The more I keep reading, learning and investigating who I am the more I’m learning that this comes from a place of fear and shame. Author of Daring Greatly, Brene Brown, defines shame as “the intensely painful feeling or experience of believing that we are flawed and therefore unworthy of love and belonging – something we’ve experienced, done, or failed to do makes us unworthy of connection.” Well if that doesn’t sum it up then call me Sally. Shame has always been that word that I wasn’t sure really mattered to me. I mean, we all say, “I’m ashamed” but I think that’s more referring to guilt. We feel bad about our actions, not who we are down deep. I like the way Brene defines it because it makes it more real to me.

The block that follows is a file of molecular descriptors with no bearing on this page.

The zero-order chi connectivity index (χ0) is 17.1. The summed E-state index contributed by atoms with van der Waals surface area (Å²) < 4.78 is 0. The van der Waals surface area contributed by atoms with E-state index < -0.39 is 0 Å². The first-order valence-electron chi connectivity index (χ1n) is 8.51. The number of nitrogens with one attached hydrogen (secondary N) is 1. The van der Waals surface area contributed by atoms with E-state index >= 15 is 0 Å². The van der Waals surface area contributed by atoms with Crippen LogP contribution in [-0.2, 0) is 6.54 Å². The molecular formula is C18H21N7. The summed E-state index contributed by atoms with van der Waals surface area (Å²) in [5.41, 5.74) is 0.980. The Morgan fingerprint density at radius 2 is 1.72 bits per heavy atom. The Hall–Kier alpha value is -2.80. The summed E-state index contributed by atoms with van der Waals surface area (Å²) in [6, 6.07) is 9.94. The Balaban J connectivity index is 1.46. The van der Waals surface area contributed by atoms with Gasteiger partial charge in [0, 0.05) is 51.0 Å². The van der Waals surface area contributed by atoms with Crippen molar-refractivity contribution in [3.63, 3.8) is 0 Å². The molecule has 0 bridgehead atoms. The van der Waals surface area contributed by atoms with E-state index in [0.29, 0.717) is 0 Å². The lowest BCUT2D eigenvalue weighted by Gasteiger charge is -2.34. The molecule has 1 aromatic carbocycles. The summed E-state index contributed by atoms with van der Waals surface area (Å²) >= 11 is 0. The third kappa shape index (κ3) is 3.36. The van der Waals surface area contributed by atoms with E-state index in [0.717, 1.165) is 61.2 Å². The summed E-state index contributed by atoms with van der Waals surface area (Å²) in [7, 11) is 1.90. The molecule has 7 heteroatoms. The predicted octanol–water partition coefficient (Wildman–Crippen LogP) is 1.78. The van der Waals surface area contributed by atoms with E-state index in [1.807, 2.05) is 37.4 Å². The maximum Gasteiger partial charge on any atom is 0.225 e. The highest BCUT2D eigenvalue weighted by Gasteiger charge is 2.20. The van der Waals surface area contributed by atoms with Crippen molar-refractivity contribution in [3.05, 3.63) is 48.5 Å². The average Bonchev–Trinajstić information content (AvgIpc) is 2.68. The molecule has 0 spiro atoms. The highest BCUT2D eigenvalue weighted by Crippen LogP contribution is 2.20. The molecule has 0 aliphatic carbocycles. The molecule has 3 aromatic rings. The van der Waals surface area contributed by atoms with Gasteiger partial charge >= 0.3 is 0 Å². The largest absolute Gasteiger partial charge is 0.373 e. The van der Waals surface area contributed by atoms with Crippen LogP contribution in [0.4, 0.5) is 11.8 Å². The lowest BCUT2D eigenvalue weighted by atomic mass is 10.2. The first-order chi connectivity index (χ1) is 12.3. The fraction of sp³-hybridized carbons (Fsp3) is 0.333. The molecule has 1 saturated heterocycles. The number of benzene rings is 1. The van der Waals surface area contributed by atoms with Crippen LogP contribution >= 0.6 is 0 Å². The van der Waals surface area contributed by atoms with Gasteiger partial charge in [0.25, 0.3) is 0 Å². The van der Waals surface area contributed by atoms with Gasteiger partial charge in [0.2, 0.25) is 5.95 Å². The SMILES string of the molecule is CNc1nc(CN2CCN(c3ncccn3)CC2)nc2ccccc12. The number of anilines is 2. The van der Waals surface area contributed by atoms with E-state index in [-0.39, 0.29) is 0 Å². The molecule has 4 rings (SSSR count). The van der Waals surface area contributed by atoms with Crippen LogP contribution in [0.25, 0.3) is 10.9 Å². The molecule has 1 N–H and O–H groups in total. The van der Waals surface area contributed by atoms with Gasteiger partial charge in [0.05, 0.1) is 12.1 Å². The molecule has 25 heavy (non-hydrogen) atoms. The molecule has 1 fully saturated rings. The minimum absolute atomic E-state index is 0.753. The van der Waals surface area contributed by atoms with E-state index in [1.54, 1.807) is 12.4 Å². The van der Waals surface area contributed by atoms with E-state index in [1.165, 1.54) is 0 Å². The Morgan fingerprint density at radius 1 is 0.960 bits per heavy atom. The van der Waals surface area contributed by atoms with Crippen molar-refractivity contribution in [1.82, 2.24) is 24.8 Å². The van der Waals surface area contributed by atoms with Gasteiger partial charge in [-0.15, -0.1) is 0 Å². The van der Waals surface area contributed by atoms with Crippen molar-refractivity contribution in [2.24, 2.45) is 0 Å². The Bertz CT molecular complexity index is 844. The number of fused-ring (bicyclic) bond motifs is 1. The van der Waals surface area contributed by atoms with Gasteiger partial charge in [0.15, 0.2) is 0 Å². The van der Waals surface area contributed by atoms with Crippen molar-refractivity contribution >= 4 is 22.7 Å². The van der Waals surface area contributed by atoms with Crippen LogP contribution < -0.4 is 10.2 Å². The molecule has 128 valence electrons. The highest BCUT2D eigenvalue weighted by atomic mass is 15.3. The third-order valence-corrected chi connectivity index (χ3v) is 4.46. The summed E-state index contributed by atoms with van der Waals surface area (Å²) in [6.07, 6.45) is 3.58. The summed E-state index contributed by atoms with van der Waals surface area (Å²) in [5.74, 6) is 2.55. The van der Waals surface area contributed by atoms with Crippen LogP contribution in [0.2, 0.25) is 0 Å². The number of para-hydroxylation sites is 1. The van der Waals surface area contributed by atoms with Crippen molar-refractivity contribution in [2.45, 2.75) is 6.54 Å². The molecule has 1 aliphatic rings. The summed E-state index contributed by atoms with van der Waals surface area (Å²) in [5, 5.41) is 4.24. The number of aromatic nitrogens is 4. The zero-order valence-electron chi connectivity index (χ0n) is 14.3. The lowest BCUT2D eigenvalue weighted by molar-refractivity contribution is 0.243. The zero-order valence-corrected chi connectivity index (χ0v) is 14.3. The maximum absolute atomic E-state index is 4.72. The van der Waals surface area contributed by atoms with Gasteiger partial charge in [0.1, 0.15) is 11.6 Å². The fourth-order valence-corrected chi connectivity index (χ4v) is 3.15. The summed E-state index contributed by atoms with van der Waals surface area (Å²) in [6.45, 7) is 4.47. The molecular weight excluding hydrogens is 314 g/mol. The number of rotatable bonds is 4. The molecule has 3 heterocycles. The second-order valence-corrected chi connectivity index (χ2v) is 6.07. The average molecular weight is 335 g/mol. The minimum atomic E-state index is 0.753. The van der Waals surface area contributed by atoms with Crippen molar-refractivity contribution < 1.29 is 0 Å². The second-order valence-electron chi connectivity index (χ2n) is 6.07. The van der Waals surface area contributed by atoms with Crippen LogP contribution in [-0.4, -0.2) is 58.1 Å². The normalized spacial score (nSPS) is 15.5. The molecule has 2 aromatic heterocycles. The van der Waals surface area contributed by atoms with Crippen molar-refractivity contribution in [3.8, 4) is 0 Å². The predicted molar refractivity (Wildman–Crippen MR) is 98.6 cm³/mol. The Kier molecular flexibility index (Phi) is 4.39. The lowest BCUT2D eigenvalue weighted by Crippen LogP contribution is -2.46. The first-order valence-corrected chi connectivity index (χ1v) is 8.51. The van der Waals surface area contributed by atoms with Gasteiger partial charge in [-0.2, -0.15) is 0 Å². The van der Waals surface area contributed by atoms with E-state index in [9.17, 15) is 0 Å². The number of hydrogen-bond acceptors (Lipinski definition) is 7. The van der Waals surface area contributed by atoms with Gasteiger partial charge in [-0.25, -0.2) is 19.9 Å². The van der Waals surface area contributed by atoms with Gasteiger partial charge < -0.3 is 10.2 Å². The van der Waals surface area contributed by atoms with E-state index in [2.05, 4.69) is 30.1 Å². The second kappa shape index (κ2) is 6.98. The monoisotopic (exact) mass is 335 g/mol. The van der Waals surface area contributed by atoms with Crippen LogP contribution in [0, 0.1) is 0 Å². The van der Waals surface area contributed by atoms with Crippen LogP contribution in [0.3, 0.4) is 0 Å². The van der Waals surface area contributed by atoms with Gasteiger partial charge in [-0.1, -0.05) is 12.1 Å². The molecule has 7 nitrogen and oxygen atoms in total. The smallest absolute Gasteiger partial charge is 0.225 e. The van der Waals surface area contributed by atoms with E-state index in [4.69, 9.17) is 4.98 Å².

So why the blog about shame? It’s a heavy subject but I want to give you hope and a skill set to help you in your moments of crowded mind space, negative self-talk, and the edge of going cray-cray. 

     There is a great podcast to follow by Tara Brach. It’s very free-minded, free-spirited thinking (which is awesome) and in addition to that she gives really great sound wisdom. She references an older movie in one of her podcast that really resonated with me. I can’t remember the name of it and my story might be off so don’t judge. (LOL) It also might make no sense at first but I’ll bring it around so just be patient with me.

So the story goes…